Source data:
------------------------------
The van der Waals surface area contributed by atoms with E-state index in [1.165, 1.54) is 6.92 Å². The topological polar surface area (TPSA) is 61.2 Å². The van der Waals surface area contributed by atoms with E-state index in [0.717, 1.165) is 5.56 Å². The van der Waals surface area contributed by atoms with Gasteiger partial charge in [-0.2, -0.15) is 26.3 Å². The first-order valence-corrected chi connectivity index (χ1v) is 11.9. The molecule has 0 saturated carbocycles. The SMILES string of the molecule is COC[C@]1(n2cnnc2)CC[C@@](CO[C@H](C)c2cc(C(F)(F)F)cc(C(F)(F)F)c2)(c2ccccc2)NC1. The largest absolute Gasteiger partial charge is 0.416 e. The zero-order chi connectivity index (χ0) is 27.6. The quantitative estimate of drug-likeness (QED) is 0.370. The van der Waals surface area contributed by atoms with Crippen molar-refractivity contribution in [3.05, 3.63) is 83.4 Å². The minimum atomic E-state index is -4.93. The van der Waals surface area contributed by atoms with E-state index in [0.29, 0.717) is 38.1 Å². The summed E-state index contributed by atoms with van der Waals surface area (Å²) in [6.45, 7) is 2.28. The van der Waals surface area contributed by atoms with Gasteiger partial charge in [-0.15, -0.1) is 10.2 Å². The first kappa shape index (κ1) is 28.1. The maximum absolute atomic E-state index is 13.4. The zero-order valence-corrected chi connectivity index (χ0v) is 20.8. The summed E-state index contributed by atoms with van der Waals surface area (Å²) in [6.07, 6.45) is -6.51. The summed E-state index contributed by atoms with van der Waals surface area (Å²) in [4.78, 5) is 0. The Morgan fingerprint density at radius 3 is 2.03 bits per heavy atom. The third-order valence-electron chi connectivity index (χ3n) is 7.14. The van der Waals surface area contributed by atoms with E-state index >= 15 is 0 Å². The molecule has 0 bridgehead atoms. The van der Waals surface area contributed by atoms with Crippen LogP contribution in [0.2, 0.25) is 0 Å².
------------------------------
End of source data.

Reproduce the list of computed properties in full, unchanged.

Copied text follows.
The van der Waals surface area contributed by atoms with E-state index in [1.165, 1.54) is 6.92 Å². The topological polar surface area (TPSA) is 61.2 Å². The van der Waals surface area contributed by atoms with E-state index in [0.717, 1.165) is 5.56 Å². The van der Waals surface area contributed by atoms with Gasteiger partial charge in [-0.2, -0.15) is 26.3 Å². The first-order valence-corrected chi connectivity index (χ1v) is 11.9. The molecule has 0 saturated carbocycles. The SMILES string of the molecule is COC[C@]1(n2cnnc2)CC[C@@](CO[C@H](C)c2cc(C(F)(F)F)cc(C(F)(F)F)c2)(c2ccccc2)NC1. The largest absolute Gasteiger partial charge is 0.416 e. The zero-order chi connectivity index (χ0) is 27.6. The quantitative estimate of drug-likeness (QED) is 0.370. The van der Waals surface area contributed by atoms with Crippen molar-refractivity contribution in [3.05, 3.63) is 83.4 Å². The minimum atomic E-state index is -4.93. The van der Waals surface area contributed by atoms with E-state index in [0.29, 0.717) is 38.1 Å². The summed E-state index contributed by atoms with van der Waals surface area (Å²) in [6.45, 7) is 2.28. The van der Waals surface area contributed by atoms with Gasteiger partial charge in [-0.15, -0.1) is 10.2 Å². The first kappa shape index (κ1) is 28.1. The maximum absolute atomic E-state index is 13.4. The zero-order valence-corrected chi connectivity index (χ0v) is 20.8. The summed E-state index contributed by atoms with van der Waals surface area (Å²) in [6.07, 6.45) is -6.51. The summed E-state index contributed by atoms with van der Waals surface area (Å²) in [4.78, 5) is 0. The Morgan fingerprint density at radius 3 is 2.03 bits per heavy atom. The third-order valence-electron chi connectivity index (χ3n) is 7.14. The van der Waals surface area contributed by atoms with E-state index >= 15 is 0 Å². The molecule has 0 bridgehead atoms. The van der Waals surface area contributed by atoms with Crippen LogP contribution in [0.2, 0.25) is 0 Å².